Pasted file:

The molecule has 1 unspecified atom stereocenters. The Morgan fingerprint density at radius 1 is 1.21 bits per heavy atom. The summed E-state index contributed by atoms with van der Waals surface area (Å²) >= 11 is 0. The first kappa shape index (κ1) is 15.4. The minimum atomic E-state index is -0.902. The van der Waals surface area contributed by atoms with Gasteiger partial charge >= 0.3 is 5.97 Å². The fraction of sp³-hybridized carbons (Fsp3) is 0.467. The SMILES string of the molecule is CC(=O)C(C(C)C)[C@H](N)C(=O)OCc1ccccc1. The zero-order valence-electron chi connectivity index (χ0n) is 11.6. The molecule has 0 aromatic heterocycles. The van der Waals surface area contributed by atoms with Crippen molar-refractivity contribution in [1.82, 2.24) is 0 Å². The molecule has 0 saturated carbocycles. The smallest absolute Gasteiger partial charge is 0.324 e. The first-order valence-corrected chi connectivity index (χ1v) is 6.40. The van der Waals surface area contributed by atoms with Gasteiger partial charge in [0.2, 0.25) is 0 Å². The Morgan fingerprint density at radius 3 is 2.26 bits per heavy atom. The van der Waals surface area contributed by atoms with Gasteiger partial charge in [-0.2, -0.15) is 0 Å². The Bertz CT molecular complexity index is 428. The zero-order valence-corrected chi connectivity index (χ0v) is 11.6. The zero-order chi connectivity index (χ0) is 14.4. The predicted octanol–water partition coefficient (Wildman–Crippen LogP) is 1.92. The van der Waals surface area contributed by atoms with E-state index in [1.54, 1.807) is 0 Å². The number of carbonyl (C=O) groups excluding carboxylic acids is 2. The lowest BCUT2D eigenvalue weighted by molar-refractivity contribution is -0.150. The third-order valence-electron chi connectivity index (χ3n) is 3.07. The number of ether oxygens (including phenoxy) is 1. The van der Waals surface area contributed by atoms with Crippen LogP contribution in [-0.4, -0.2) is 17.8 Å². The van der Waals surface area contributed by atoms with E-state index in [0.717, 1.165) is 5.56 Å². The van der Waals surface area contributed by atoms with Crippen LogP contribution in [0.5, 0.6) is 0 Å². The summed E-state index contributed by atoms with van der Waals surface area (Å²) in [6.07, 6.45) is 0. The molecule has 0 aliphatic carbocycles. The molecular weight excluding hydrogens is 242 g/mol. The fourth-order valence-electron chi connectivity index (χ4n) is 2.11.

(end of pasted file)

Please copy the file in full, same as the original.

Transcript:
The molecule has 1 unspecified atom stereocenters. The Morgan fingerprint density at radius 1 is 1.21 bits per heavy atom. The summed E-state index contributed by atoms with van der Waals surface area (Å²) >= 11 is 0. The first kappa shape index (κ1) is 15.4. The minimum atomic E-state index is -0.902. The van der Waals surface area contributed by atoms with Gasteiger partial charge >= 0.3 is 5.97 Å². The fraction of sp³-hybridized carbons (Fsp3) is 0.467. The SMILES string of the molecule is CC(=O)C(C(C)C)[C@H](N)C(=O)OCc1ccccc1. The zero-order valence-electron chi connectivity index (χ0n) is 11.6. The molecule has 0 aromatic heterocycles. The van der Waals surface area contributed by atoms with Crippen molar-refractivity contribution in [1.82, 2.24) is 0 Å². The molecule has 0 saturated carbocycles. The smallest absolute Gasteiger partial charge is 0.324 e. The first-order valence-corrected chi connectivity index (χ1v) is 6.40. The van der Waals surface area contributed by atoms with Gasteiger partial charge in [0.2, 0.25) is 0 Å². The Morgan fingerprint density at radius 3 is 2.26 bits per heavy atom. The van der Waals surface area contributed by atoms with Gasteiger partial charge in [-0.2, -0.15) is 0 Å². The Bertz CT molecular complexity index is 428. The zero-order valence-corrected chi connectivity index (χ0v) is 11.6. The zero-order chi connectivity index (χ0) is 14.4. The predicted octanol–water partition coefficient (Wildman–Crippen LogP) is 1.92. The van der Waals surface area contributed by atoms with E-state index in [1.54, 1.807) is 0 Å². The number of carbonyl (C=O) groups excluding carboxylic acids is 2. The lowest BCUT2D eigenvalue weighted by molar-refractivity contribution is -0.150. The third-order valence-electron chi connectivity index (χ3n) is 3.07. The number of ether oxygens (including phenoxy) is 1. The van der Waals surface area contributed by atoms with Crippen LogP contribution in [-0.4, -0.2) is 17.8 Å². The van der Waals surface area contributed by atoms with E-state index in [0.717, 1.165) is 5.56 Å². The van der Waals surface area contributed by atoms with Crippen LogP contribution in [0.5, 0.6) is 0 Å². The summed E-state index contributed by atoms with van der Waals surface area (Å²) in [6.07, 6.45) is 0. The molecule has 0 aliphatic carbocycles. The molecular weight excluding hydrogens is 242 g/mol. The fourth-order valence-electron chi connectivity index (χ4n) is 2.11.